‘Hypnospace Outlaw’ is GeoCities moderator, the game

The old web-hosting service is now the inspiration for an upcoming adventure game called Hypnospace Outlaw. It takes place in an alternate reality where the internet — known as the Hypnospace — has evolved around archaic but deeply personal web pages. You play as a lowly internet janitor moderator person who has volunteered to patrol the platform in exchange for a virtual currency known as Hypno Coin. It can only be spent, however, on upgrades for your clunky Hypno OS computer.

Throughout the game, you’ll receive automated messages about Hypnospace “violations.” You’re then tasked with finding the pages and corresponding users that are breaking the company’s rules. Each investigation is a unique text-based puzzle. The process and solutions, of course, are a mystery for now. In an interview, developer Jay Tholen hinted that page tags and a search engine will play a crucial role, however. “There are other weird ways to solve the puzzles,” he said, “but I don’t want to spoil the conceits of those.”

The allure of the game, though, is undoubtedly its nostalgia-fueled aesthetic. Each page is littered with low-resolution GIFs and fonts that make Comic Sans look sophisticated. Many websites also have music that auto-play in the background, reflecting the tastes and personality of the page owner. You can customize the operating system with different themes and icon layouts. There’s also a desktop helper similar to the iconic Clippy and Merlin Office Assistants. “I just felt like we needed it!” Tholen said. “This [game] wouldn’t be the same without a weird desktop assistant hanging around.”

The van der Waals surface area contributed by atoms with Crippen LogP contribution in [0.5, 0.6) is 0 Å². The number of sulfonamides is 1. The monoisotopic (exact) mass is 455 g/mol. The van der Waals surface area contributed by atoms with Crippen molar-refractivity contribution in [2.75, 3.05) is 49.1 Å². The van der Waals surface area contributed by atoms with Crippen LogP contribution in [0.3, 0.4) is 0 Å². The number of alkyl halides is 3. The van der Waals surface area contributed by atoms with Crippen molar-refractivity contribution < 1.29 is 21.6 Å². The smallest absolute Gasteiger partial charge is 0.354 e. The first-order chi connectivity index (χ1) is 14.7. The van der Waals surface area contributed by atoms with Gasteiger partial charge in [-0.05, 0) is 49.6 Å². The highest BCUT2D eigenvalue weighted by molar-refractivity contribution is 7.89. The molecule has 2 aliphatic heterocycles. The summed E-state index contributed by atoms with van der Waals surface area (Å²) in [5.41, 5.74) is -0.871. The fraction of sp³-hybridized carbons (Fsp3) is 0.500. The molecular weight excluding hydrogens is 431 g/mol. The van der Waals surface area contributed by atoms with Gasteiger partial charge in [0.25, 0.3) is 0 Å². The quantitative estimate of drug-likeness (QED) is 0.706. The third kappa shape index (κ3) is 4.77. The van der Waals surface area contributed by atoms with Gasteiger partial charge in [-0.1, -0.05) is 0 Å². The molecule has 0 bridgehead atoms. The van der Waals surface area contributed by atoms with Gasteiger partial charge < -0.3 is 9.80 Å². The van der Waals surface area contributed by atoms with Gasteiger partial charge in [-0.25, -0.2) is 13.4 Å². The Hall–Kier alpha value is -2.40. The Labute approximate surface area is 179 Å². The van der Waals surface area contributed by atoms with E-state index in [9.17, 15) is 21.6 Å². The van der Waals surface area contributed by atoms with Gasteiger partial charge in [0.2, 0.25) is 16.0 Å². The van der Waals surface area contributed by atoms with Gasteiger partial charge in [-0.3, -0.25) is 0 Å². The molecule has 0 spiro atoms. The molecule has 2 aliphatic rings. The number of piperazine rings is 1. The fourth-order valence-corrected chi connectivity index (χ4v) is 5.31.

“It’s always fun to feel like you’re on someone else’s weird computer.”

If you want to take a break from internet sleuthing, you can care for a Tamagotchi-style pet on your desktop. You’ll have to pet, feed and dispose of its poop that clogs up your screen as dedicated icons, however. “If too much poop is hanging around, they’ll get sick and die,” Tholen said. “And then you’ll have a gravestone that you can’t remove from your desktop.” It’s a clear throwback to the Windows 95 and 98 era of personal computing. There’s a ghostly trail, for instance, that follows your cursor around the screen, and a bunch of weird software you can download from legally dubious sources.

“It’s always fun to feel like you’re on someone else’s weird computer,” Tholen said. “The games I’ve played that let you do that… even if it’s a little clunky, there’s something strange, nice and interesting about just poking around someone else’s system. Hopefully, that transfers [with Hypnospace Outlaw].”

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